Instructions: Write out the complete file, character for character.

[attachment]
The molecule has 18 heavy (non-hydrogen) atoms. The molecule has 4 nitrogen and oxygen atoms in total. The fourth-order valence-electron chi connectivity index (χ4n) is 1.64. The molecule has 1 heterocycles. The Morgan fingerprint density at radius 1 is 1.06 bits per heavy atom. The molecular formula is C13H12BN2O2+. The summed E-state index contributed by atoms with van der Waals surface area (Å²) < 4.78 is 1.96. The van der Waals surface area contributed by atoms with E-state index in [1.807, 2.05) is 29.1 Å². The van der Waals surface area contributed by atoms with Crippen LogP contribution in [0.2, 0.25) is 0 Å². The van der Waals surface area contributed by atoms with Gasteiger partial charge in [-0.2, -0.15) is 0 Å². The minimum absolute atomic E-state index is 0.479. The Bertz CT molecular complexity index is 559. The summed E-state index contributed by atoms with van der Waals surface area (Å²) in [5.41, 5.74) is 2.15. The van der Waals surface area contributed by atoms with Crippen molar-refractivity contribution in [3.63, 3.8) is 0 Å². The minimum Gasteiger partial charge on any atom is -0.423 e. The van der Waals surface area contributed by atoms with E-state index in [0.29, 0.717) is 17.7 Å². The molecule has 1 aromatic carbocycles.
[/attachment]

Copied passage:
The molecule has 18 heavy (non-hydrogen) atoms. The molecule has 4 nitrogen and oxygen atoms in total. The fourth-order valence-electron chi connectivity index (χ4n) is 1.64. The molecule has 1 heterocycles. The Morgan fingerprint density at radius 1 is 1.06 bits per heavy atom. The molecular formula is C13H12BN2O2+. The summed E-state index contributed by atoms with van der Waals surface area (Å²) < 4.78 is 1.96. The van der Waals surface area contributed by atoms with E-state index in [1.807, 2.05) is 29.1 Å². The van der Waals surface area contributed by atoms with Crippen LogP contribution in [0.2, 0.25) is 0 Å². The van der Waals surface area contributed by atoms with Gasteiger partial charge in [-0.2, -0.15) is 0 Å². The minimum absolute atomic E-state index is 0.479. The Bertz CT molecular complexity index is 559. The summed E-state index contributed by atoms with van der Waals surface area (Å²) in [5.41, 5.74) is 2.15. The van der Waals surface area contributed by atoms with Crippen molar-refractivity contribution in [3.63, 3.8) is 0 Å². The minimum Gasteiger partial charge on any atom is -0.423 e. The van der Waals surface area contributed by atoms with E-state index in [0.29, 0.717) is 17.7 Å². The molecule has 1 aromatic carbocycles.